Gray Stone to operate online for start of school year
Gray Stone Day School in Misenheimer, after careful planning and consideration, will operate remotely when the school year begins Aug. 6.
Classes for both middle and high school students will meet through Zoom Tuesday through Friday from 8:30 a.m. until around noon while Monday will be an Independent Learning Day, where students will complete assignments through the online platform Canvas.
There will be a block each day from 1 p.m. to 3 p.m. where students will have time to work on their own. Teachers will also be available and responsive during the time through email if the students have any questions or concerns.
In addition to students meeting each day with their teacher and fellow classmates, they will also have assignments to complete at their own pace throughout the week, said Jeff Morris, principal at the high school.
Athletics are currently put on hold as the school awaits for more guidance from the state’s High School Athletic Association.
Gray Stone’s detailed reopening plan can be found on its website.
While many other schools and districts are planning on reopening with a mix of in-person and remote instruction, Gray Stone felt full-time remote learning was the best option for its teachers and students.
“We’re fortunate in that we have one school to deal with, not a large school system with lots of different schools,” said Helen Nance, chief administrative officer at the school. “So when addressing our population and knowing that we do a really good job with remote learning, we felt it was the best choice for our students for the consistency to give them a quality education at this time.”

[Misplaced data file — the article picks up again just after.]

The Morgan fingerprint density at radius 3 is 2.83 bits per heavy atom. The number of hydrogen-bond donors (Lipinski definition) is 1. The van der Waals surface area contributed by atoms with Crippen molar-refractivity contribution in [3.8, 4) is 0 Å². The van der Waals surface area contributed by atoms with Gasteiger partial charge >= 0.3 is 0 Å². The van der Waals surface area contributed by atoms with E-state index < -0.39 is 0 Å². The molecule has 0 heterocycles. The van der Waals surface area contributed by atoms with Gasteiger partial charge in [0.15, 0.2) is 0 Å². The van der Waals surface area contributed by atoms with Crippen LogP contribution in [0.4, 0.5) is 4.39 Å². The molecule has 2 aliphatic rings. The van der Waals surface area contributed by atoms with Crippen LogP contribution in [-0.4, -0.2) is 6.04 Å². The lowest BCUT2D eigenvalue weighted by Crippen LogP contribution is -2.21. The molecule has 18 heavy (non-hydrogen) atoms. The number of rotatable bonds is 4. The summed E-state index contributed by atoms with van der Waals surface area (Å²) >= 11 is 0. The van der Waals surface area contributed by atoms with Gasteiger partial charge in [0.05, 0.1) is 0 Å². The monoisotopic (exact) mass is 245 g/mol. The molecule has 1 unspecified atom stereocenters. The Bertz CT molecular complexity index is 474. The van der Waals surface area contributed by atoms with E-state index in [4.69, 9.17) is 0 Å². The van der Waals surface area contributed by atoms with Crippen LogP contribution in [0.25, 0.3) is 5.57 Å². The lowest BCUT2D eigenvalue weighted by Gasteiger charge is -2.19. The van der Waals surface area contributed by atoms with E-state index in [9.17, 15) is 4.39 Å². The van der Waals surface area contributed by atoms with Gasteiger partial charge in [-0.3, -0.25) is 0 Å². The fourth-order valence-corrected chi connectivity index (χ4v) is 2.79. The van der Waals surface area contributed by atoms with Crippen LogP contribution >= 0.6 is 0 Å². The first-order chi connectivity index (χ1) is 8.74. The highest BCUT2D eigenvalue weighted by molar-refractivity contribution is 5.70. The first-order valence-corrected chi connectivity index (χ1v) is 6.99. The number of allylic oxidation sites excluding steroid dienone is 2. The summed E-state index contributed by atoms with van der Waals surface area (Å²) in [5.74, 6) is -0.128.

Nance added that the current online model will last until the end of the first quarter, Oct. 14, when the administration will then reevaluate.
The tentative plan is to have an in-person orientation for sixth graders over the first two weeks of school, Nance said, where the students will have time to meet with their teachers and learn about the various remote instructional programs. Transfer students will also be afforded the same opportunities.
Teachers are encouraged to work on campus the first two weeks, Nance said, adding that afterward, they will have more flexibility in terms of working remotely.
Any teacher or staff member operating inside the school will be required to wear a face covering and maintain proper social distance. As they enter the front doors of the main building, they will also have to answer screening questions and have their temperatures taken with touch-free thermometers. The school will be open each day from 8 a.m. until 3 p.m.
Teachers and staff on campus will have access to handheld spray cleaners and will be expected to regularly spray down high touch surfaces such as doorknobs and decks. The school also recently purchased ionized sprayers with CDC-approved cleaners that will allow staff to spray down the entire school.
Nance said a goal once the school year begins is to eventually allow small groups of students to come to campus to work with teachers in labs or STEM classes.
“We firmly believe that this plan, while not ideal, provides for more consistency and access to teachers than any other plan,” the school stated in its reopening plan. “Our hope is that our plan addresses all (or most) of the questions and makes it possible for us to continue to offer the quality of education you expect from us.”
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